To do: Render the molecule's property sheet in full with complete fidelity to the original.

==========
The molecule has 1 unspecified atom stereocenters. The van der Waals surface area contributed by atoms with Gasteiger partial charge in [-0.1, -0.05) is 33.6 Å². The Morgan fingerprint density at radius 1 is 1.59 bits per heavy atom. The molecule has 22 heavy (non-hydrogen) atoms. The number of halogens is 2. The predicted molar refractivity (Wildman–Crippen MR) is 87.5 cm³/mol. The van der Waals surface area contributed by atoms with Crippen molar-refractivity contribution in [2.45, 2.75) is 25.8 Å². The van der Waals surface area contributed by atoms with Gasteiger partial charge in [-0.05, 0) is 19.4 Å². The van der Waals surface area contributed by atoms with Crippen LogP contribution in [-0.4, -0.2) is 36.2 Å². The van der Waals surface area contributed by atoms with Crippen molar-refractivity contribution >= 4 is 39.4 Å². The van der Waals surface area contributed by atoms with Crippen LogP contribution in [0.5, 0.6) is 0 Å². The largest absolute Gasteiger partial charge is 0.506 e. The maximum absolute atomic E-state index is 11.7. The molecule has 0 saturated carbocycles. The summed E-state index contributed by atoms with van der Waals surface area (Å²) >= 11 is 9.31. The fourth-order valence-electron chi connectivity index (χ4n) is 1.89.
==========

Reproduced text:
The molecule has 1 unspecified atom stereocenters. The van der Waals surface area contributed by atoms with Gasteiger partial charge in [-0.1, -0.05) is 33.6 Å². The Morgan fingerprint density at radius 1 is 1.59 bits per heavy atom. The molecule has 22 heavy (non-hydrogen) atoms. The number of halogens is 2. The predicted molar refractivity (Wildman–Crippen MR) is 87.5 cm³/mol. The van der Waals surface area contributed by atoms with Crippen molar-refractivity contribution in [2.45, 2.75) is 25.8 Å². The van der Waals surface area contributed by atoms with Gasteiger partial charge in [-0.05, 0) is 19.4 Å². The van der Waals surface area contributed by atoms with Crippen LogP contribution in [-0.4, -0.2) is 36.2 Å². The van der Waals surface area contributed by atoms with Crippen molar-refractivity contribution >= 4 is 39.4 Å². The van der Waals surface area contributed by atoms with Crippen LogP contribution in [0.5, 0.6) is 0 Å². The largest absolute Gasteiger partial charge is 0.506 e. The maximum absolute atomic E-state index is 11.7. The molecule has 0 saturated carbocycles. The summed E-state index contributed by atoms with van der Waals surface area (Å²) >= 11 is 9.31. The fourth-order valence-electron chi connectivity index (χ4n) is 1.89.